Richard F.X. Guay is a Member of Meyer, Suozzi, English & Klein, P.C.’s Litigation & Dispute Resolution department and Chair of the firm’s Criminal Defense law practice. Mr. Guay is a highly experienced trial and appellate attorney whose dual criminal defense and civil litigation practice, before the federal and state courts, is concentrated in the areas of white collar criminal defense, RICO liability and remedies, complex commercial civil litigation, professional liability, insurance defense, antitrust, products liability, and public interest law.
Over his more than 25 years of practice, Mr. Guay has chiefly appeared for the defense, representing corporations, labor unions, partnerships, business executives, union officials, licensed professionals, and other clients accused by criminal indictment or civil pleadings, in racketeering, fraud (securities, insurance, tax, Medicaid, and commercial,) and antitrust cases, especially federal RICO, ‘mail fraud,’ money laundering, Hobbs Act (extortion,) and Sherman Act (antitrust) prosecutions and/or claims; and state ‘enterprise corruption,’ deceptive trade practices, environmental endangerment, and Donnelly Act ‘restraint-of-trade’ felony charges and/or damage suits. He has also defended insurance companies and their policyholders in civil actions ranging from coverage disputes, ‘bad faith’ claims, breach of contract, directors’ and officers’ liability, declaratory judgment, construction law liability, toxic torts, and grave personal injury, as well as medical malpractice and wrongful death claims. He has successfully defended hospitals, health-care practice groups, and individual physicians and providers.
Before joining Meyer, Suozzi, Mr. Guay was a senior, founding partner in the Manhattan litigation firm of Montclare & Guay, and an adjunct member of the law faculty of Brooklyn Law School. Earlier, he was a litigation associate in the Wall Street law firm of Mudge Rose Guthrie & Alexander, handling nuclear power plant lawsuits, as plaintiff’s counsel, against the nuclear energy industry. Most notably on the defense side, he handled the international extradition proceedings and criminal charges filed against a prominent fugitive financier following the billion-dollar collapse of his global banking empire, as chronicled in N. Tosches’ book Power on Earth (Arbor House, 1986.)
A former federal prosecutor, Mr. Guay served as an Assistant United States Attorney, Criminal Division, in the Eastern District of New York, where he was in charge of several salient organized crime and political corruption cases. A racketeering investigation he handled involving a major FBI undercover operation was later made into the film Donnie Brasco (TriStar Pictures, 1997). The same case, and Mr. Guay’s participation in it, was the subject of the cover story on criminal justice in the March 1994 issue of the American Bar Association’s ABA Journal. Another of his prosecutions, exposing extortion by a New York City Taxi Commissioner, was featured in the book City for Sale (Harper & Row, 1988,) by the investigative journalists Jack Newfield and Wayne Barrett. Mr. Guay received a United States Justice Department commendation for his successful prosecution in a national security probe.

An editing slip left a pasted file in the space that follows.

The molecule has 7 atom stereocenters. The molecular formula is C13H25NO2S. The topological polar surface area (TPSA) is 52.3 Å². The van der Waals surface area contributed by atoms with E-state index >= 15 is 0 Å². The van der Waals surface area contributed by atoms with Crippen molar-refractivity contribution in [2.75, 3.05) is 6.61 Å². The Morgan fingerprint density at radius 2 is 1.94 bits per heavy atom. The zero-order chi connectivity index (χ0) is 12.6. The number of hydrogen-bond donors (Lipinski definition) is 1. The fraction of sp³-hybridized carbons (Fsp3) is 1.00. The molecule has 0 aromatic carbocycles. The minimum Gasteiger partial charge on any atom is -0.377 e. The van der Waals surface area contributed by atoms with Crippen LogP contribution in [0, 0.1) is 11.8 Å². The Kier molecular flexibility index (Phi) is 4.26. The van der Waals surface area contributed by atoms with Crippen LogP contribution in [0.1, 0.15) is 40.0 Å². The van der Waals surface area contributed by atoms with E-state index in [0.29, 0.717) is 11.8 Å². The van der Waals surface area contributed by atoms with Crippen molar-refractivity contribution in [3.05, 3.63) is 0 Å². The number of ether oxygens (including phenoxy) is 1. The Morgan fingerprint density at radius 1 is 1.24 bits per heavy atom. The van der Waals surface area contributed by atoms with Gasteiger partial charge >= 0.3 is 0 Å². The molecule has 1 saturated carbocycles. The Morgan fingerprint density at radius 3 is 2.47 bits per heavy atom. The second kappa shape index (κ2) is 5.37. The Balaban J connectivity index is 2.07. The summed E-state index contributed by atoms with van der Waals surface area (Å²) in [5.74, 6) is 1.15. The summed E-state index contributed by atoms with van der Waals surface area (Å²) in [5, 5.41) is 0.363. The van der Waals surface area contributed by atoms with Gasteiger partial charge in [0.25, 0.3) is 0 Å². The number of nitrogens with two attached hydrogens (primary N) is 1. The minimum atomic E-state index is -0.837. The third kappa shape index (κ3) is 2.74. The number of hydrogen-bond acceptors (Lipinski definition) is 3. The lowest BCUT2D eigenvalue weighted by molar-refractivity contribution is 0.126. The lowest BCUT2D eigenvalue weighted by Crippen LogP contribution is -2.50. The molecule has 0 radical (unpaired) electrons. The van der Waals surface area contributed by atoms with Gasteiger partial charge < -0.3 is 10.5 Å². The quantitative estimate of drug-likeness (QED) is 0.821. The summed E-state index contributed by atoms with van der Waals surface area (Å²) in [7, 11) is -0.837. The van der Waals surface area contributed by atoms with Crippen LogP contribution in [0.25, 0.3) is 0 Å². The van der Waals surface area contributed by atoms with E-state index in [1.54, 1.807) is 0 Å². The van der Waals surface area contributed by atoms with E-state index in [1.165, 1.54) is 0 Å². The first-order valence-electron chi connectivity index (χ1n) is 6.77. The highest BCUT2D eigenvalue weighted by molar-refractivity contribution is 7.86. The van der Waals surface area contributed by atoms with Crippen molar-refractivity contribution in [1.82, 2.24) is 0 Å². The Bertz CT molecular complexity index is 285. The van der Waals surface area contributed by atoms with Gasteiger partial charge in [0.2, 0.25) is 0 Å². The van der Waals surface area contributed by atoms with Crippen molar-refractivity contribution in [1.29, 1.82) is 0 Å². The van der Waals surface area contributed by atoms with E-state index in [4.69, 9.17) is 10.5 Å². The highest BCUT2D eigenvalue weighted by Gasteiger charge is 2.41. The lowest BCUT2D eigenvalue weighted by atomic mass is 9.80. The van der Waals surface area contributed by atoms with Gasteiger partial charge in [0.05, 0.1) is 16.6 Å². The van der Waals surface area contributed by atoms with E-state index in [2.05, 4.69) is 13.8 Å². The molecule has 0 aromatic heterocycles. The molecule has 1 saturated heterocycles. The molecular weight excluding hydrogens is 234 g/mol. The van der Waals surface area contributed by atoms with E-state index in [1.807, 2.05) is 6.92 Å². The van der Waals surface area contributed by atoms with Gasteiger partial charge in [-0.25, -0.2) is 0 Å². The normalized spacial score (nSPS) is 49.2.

Under the sponsorship of the New York State Bar Association, Mr. Guay has participated as an instructor in its continuing legal education seminars for trial lawyers on Practical Evidence and, most recently, Basic Federal Civil Practice (including co-authorship of the monograph it published on deposition technique). Each year since 1987, Mr. Guay has been rated “AV Preeminent” by Martindale-Hubbell, the highest level of professional excellence, and he was recognized by Long Island Pulse Magazine in 2010 and 2011 as one of the region’s “Top Legal Eagles”.
Long active in civic affairs and professional groups in New York City, Mr. Guay has served as an executive officer or member of the board of directors of numerous community, educational, and cultural institutions, including the Brooklyn Conservatory of Music and the Park Slope Civic Council.
As a public service, he regularly undertakes pro bono representation of needy, nonprofit associations dedicated to civic betterment and the arts. In addition, Mr. Guay has accepted several appointments by the federal judiciary to defend indigent clients in both civil and criminal cases. Most cited in that context was his due process challenge to prosecutorial misconduct during a ten-week criminal trial before a jury in the Eastern District of New York. United States v. Pinto, 850 F.2d 927, 931-35 (2d Cir. 1988.) In state court, the dismissals he gained pro bono for two immigrant greengrocers wrongly charged with assault, in People v. Ahn, Crim. Ct. Kings County 1985, were the focus of articles by legal columnist David Margolick, With a Little Help, 2 From Korea Find Legal System Works, The New York Times, Sept. 21, 1985, at B1, and by Peter Megargee Brown, reviewing models of public interest law, in ABA Litigation, Vol. 13, No. 2, Winter 1987, at 17-19.